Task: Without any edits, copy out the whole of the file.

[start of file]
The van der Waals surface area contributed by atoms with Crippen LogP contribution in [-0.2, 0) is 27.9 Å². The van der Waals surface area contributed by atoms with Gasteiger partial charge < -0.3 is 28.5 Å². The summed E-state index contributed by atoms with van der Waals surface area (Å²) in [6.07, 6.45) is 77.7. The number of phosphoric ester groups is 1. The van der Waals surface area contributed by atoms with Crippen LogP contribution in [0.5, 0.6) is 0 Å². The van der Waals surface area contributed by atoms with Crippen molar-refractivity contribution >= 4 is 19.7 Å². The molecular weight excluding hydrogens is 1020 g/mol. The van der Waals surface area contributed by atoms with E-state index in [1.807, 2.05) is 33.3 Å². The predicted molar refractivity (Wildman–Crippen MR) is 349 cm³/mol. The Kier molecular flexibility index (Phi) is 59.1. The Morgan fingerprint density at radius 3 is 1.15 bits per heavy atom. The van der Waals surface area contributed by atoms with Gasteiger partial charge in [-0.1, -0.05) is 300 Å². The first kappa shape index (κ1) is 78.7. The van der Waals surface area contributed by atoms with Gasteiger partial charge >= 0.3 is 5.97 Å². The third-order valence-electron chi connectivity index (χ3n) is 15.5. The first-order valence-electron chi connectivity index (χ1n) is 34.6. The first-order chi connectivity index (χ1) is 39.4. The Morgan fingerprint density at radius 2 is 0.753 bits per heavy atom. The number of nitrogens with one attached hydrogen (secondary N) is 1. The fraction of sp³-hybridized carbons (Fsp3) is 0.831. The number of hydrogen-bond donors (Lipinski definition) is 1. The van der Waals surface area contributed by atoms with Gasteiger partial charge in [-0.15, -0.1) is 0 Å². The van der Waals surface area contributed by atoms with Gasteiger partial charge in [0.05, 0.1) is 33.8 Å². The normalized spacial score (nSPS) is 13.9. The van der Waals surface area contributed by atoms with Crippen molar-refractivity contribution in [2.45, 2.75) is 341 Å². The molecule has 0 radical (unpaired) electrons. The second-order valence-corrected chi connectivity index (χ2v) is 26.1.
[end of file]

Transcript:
The van der Waals surface area contributed by atoms with Crippen LogP contribution in [-0.2, 0) is 27.9 Å². The van der Waals surface area contributed by atoms with Gasteiger partial charge < -0.3 is 28.5 Å². The summed E-state index contributed by atoms with van der Waals surface area (Å²) in [6.07, 6.45) is 77.7. The number of phosphoric ester groups is 1. The van der Waals surface area contributed by atoms with Crippen LogP contribution in [0.5, 0.6) is 0 Å². The van der Waals surface area contributed by atoms with Crippen molar-refractivity contribution >= 4 is 19.7 Å². The molecular weight excluding hydrogens is 1020 g/mol. The van der Waals surface area contributed by atoms with E-state index in [1.807, 2.05) is 33.3 Å². The predicted molar refractivity (Wildman–Crippen MR) is 349 cm³/mol. The Kier molecular flexibility index (Phi) is 59.1. The Morgan fingerprint density at radius 3 is 1.15 bits per heavy atom. The van der Waals surface area contributed by atoms with Gasteiger partial charge in [-0.1, -0.05) is 300 Å². The first kappa shape index (κ1) is 78.7. The van der Waals surface area contributed by atoms with Gasteiger partial charge >= 0.3 is 5.97 Å². The third-order valence-electron chi connectivity index (χ3n) is 15.5. The first-order valence-electron chi connectivity index (χ1n) is 34.6. The first-order chi connectivity index (χ1) is 39.4. The Morgan fingerprint density at radius 2 is 0.753 bits per heavy atom. The number of nitrogens with one attached hydrogen (secondary N) is 1. The fraction of sp³-hybridized carbons (Fsp3) is 0.831. The number of hydrogen-bond donors (Lipinski definition) is 1. The van der Waals surface area contributed by atoms with Gasteiger partial charge in [-0.15, -0.1) is 0 Å². The van der Waals surface area contributed by atoms with Gasteiger partial charge in [0.05, 0.1) is 33.8 Å². The normalized spacial score (nSPS) is 13.9. The van der Waals surface area contributed by atoms with Crippen molar-refractivity contribution in [2.45, 2.75) is 341 Å². The molecule has 0 radical (unpaired) electrons. The second-order valence-corrected chi connectivity index (χ2v) is 26.1.